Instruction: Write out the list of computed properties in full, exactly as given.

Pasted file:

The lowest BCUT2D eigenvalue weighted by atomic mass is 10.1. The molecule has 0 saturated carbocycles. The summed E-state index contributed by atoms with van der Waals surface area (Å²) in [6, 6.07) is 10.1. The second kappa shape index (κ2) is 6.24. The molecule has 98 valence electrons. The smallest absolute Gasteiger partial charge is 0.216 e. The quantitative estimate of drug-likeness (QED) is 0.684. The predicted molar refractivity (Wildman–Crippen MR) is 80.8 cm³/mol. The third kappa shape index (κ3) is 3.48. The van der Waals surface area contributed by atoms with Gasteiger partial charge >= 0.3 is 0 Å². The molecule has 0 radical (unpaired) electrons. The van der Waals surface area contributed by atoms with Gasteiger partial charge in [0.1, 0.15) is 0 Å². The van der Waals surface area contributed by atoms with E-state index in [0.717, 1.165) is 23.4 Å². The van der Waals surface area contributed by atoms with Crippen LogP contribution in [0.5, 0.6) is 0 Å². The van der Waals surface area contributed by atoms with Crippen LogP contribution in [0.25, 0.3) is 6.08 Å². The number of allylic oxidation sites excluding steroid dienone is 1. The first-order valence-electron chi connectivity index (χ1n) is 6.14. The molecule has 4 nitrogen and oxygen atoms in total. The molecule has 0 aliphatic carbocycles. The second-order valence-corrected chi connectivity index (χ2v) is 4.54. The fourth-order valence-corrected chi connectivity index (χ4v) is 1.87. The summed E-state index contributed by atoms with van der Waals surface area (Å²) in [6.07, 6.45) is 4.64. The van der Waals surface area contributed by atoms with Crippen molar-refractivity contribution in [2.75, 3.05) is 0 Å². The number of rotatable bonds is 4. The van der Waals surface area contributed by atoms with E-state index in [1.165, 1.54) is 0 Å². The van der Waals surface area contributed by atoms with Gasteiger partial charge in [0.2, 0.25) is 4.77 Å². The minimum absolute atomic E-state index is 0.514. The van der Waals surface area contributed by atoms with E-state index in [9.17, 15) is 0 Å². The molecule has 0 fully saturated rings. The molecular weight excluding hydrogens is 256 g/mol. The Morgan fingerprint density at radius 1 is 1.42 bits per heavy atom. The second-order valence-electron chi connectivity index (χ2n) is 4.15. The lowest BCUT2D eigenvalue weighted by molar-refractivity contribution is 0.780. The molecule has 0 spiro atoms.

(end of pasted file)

The lowest BCUT2D eigenvalue weighted by atomic mass is 10.1. The molecule has 0 saturated carbocycles. The summed E-state index contributed by atoms with van der Waals surface area (Å²) in [6, 6.07) is 10.1. The second kappa shape index (κ2) is 6.24. The molecule has 98 valence electrons. The smallest absolute Gasteiger partial charge is 0.216 e. The quantitative estimate of drug-likeness (QED) is 0.684. The predicted molar refractivity (Wildman–Crippen MR) is 80.8 cm³/mol. The third kappa shape index (κ3) is 3.48. The van der Waals surface area contributed by atoms with Gasteiger partial charge >= 0.3 is 0 Å². The molecule has 0 radical (unpaired) electrons. The van der Waals surface area contributed by atoms with Gasteiger partial charge in [0.1, 0.15) is 0 Å². The van der Waals surface area contributed by atoms with E-state index in [0.717, 1.165) is 23.4 Å². The van der Waals surface area contributed by atoms with Crippen LogP contribution in [0.5, 0.6) is 0 Å². The van der Waals surface area contributed by atoms with Crippen LogP contribution in [0.25, 0.3) is 6.08 Å². The number of allylic oxidation sites excluding steroid dienone is 1. The first-order valence-electron chi connectivity index (χ1n) is 6.14. The molecule has 4 nitrogen and oxygen atoms in total. The molecule has 0 aliphatic carbocycles. The second-order valence-corrected chi connectivity index (χ2v) is 4.54. The fourth-order valence-corrected chi connectivity index (χ4v) is 1.87. The summed E-state index contributed by atoms with van der Waals surface area (Å²) in [6.07, 6.45) is 4.64. The van der Waals surface area contributed by atoms with Crippen molar-refractivity contribution in [2.75, 3.05) is 0 Å². The number of rotatable bonds is 4. The van der Waals surface area contributed by atoms with E-state index in [1.165, 1.54) is 0 Å². The van der Waals surface area contributed by atoms with Gasteiger partial charge in [0.2, 0.25) is 4.77 Å². The minimum absolute atomic E-state index is 0.514. The van der Waals surface area contributed by atoms with E-state index in [9.17, 15) is 0 Å². The molecule has 0 fully saturated rings. The molecular weight excluding hydrogens is 256 g/mol. The Morgan fingerprint density at radius 1 is 1.42 bits per heavy atom. The second-order valence-electron chi connectivity index (χ2n) is 4.15. The lowest BCUT2D eigenvalue weighted by molar-refractivity contribution is 0.780. The molecule has 0 spiro atoms.